Kangchenjunga is the third highest mountain in the world (after Mount Everest and K2) with an altitude of 8,586 meters (28,169 feet). Kangchenjunga is the biggest mountain in India (map). Kangchenjunga means "The Five Treasures of Snows", which refers to the five peaks it is comprised of. Four of the five peaks are over 8,450 meters high. Kangchenjunga is also called Sewalungma in Limbu language and is sacred in Kirant religion. Although Kangchenjunga is the official spelling adopted by Douglas Freshfield, A.M. Kellas, there are a number of alternative spellings which include Kangchen Dzö-nga, Khangchendzonga, Kanchenjanga, Kachendzonga, Kanchenjunga or Kangchanfanga. The region receives a large quantity of rainfall throughout the year. The best time to attempt a climb, therefore, is in April or May, before the monsoon season, or September, after the monsoons. The trek to base camp is regarded by many as the most beautiful walk in the world and Kangchenjunga is sometimes described as the most romatic mountain.
Three of the five peaks (main, central, and south) are on the border of North Sikkim district of Sikkim, India and Taplejung District of Nepal. Nepal is home to the Kangchenjunga Conservation Area Project run by the World Wildlife Fund, the sanctuary is also home to the Red Panda and other snow animals, birds and plants. India's side of Kangchenjunga also has a protected park.
From 1838 until 1849, it was believed to be the highest mountain in the world. Calculations made by the British Great Trigonometric Survey in 1849 came to the conclusion that Mount Everest was the highest. In 1899, British climber and explorer Douglas Freshfield and Italian photographer Vittorio Sella are the first to circumnavigate the mountain. Early, unsuccessful attempts to scale the mountain include a 1905 British expedition under Alistair Crowley, two German expeditions under Paul Bauer in 1929 and 1931 and an international expedition under George Dyhrenfurth in 1930.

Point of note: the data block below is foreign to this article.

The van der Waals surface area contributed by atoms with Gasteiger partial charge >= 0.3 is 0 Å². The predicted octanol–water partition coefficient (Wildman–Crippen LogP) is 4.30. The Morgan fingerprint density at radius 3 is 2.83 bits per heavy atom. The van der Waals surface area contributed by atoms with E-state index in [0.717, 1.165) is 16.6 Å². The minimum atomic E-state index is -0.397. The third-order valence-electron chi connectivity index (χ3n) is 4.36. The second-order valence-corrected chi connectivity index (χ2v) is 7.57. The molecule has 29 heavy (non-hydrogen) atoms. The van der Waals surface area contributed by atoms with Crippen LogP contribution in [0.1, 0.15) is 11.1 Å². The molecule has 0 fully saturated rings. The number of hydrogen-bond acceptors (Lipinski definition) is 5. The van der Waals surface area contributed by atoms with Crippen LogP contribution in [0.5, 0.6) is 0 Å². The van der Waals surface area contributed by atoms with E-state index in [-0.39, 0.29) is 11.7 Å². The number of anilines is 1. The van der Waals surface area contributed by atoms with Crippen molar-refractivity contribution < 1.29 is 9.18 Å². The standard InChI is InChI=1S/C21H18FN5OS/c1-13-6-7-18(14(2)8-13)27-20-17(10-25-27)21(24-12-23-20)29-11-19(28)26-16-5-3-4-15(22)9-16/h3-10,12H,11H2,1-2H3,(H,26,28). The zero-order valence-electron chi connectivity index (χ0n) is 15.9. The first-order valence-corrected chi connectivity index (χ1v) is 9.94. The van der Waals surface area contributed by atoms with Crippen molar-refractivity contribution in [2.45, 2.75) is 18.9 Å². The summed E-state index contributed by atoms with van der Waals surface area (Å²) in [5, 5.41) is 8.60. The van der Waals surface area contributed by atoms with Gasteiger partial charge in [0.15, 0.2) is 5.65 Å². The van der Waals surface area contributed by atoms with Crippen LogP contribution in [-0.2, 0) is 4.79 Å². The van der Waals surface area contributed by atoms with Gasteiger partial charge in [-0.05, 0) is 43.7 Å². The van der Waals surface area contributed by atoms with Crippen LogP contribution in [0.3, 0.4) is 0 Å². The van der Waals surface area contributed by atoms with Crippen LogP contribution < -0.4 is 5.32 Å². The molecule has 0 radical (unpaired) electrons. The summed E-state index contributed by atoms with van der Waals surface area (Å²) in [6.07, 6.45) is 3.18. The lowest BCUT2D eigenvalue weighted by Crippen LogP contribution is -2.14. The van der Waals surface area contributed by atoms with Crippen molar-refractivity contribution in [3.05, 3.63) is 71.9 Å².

Kangchenjunga was first climbed on May 25, 1955 by George Band and Joe Brown. The British expedition honored the beliefs of the Sikkimese, who hold the summit sacred, by stopping a few feet short of the actual summit. Expedition leader Charles Evans sent a telegram to the "Times”: “Summit of Kangchenjunga less five vertical feet reached on May 25. All well. ”Most successful summit parties since then have followed this tradition. The next two ascents were teams led respectively by India's Colonel N. Kumar in 1977, and by British climber Doug Scott in 1979. Ed Viesturs climbed Kangchenjunga on May 18, 1989. This was his first 8000m peak. On May 18 1998, Ginette Harrison became the first woman to summit Kangchenjunga. She climbed without oxygen. Wanda Rutkiewicz, who is regarded as the greatest women climber ever, died on Kangchenjunga on May 12 or 13th 1992 while attempting to ascent via the southwest face route.
There are two main routes leading to the summit, one being the one used by George Band and Joe Brown on the southwest face and secondly lots of variations on the north or northwest side. Both of these paths are in Nepal.
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